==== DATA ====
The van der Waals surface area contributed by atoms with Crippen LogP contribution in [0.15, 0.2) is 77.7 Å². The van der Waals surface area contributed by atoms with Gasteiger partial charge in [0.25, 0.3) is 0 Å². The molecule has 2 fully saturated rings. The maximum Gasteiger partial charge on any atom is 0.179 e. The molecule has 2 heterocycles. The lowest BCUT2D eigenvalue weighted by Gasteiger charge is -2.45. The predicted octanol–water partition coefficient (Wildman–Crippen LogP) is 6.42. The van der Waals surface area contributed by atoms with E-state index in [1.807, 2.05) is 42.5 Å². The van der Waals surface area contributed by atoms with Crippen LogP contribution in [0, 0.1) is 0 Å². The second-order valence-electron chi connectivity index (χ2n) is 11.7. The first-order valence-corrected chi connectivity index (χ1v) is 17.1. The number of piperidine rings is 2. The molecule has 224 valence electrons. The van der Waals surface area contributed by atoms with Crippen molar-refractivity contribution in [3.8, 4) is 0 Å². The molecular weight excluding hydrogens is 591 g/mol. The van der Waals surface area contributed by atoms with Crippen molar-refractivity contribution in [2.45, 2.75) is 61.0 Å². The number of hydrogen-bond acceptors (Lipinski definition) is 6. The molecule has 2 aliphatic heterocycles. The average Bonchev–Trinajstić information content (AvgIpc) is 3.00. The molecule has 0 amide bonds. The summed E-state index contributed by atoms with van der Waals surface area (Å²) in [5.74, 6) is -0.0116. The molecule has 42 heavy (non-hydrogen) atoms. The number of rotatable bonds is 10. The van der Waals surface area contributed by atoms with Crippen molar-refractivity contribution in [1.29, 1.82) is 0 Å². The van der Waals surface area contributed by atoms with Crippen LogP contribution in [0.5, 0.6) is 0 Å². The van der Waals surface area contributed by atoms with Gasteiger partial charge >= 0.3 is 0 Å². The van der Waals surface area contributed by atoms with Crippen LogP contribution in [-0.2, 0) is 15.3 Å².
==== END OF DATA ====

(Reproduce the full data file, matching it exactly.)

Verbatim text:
The van der Waals surface area contributed by atoms with Crippen LogP contribution in [0.15, 0.2) is 77.7 Å². The van der Waals surface area contributed by atoms with Gasteiger partial charge in [0.25, 0.3) is 0 Å². The molecule has 2 fully saturated rings. The maximum Gasteiger partial charge on any atom is 0.179 e. The molecule has 2 heterocycles. The lowest BCUT2D eigenvalue weighted by Gasteiger charge is -2.45. The predicted octanol–water partition coefficient (Wildman–Crippen LogP) is 6.42. The van der Waals surface area contributed by atoms with E-state index in [1.807, 2.05) is 42.5 Å². The van der Waals surface area contributed by atoms with Crippen LogP contribution in [0, 0.1) is 0 Å². The second-order valence-electron chi connectivity index (χ2n) is 11.7. The first-order valence-corrected chi connectivity index (χ1v) is 17.1. The number of piperidine rings is 2. The molecule has 224 valence electrons. The van der Waals surface area contributed by atoms with Crippen molar-refractivity contribution in [3.8, 4) is 0 Å². The molecular weight excluding hydrogens is 591 g/mol. The van der Waals surface area contributed by atoms with Crippen molar-refractivity contribution in [2.45, 2.75) is 61.0 Å². The number of hydrogen-bond acceptors (Lipinski definition) is 6. The molecule has 2 aliphatic heterocycles. The average Bonchev–Trinajstić information content (AvgIpc) is 3.00. The molecule has 0 amide bonds. The summed E-state index contributed by atoms with van der Waals surface area (Å²) in [5.74, 6) is -0.0116. The molecule has 42 heavy (non-hydrogen) atoms. The number of rotatable bonds is 10. The van der Waals surface area contributed by atoms with Crippen molar-refractivity contribution in [1.29, 1.82) is 0 Å². The van der Waals surface area contributed by atoms with Crippen LogP contribution in [0.5, 0.6) is 0 Å². The van der Waals surface area contributed by atoms with Gasteiger partial charge >= 0.3 is 0 Å². The van der Waals surface area contributed by atoms with Crippen LogP contribution in [-0.2, 0) is 15.3 Å².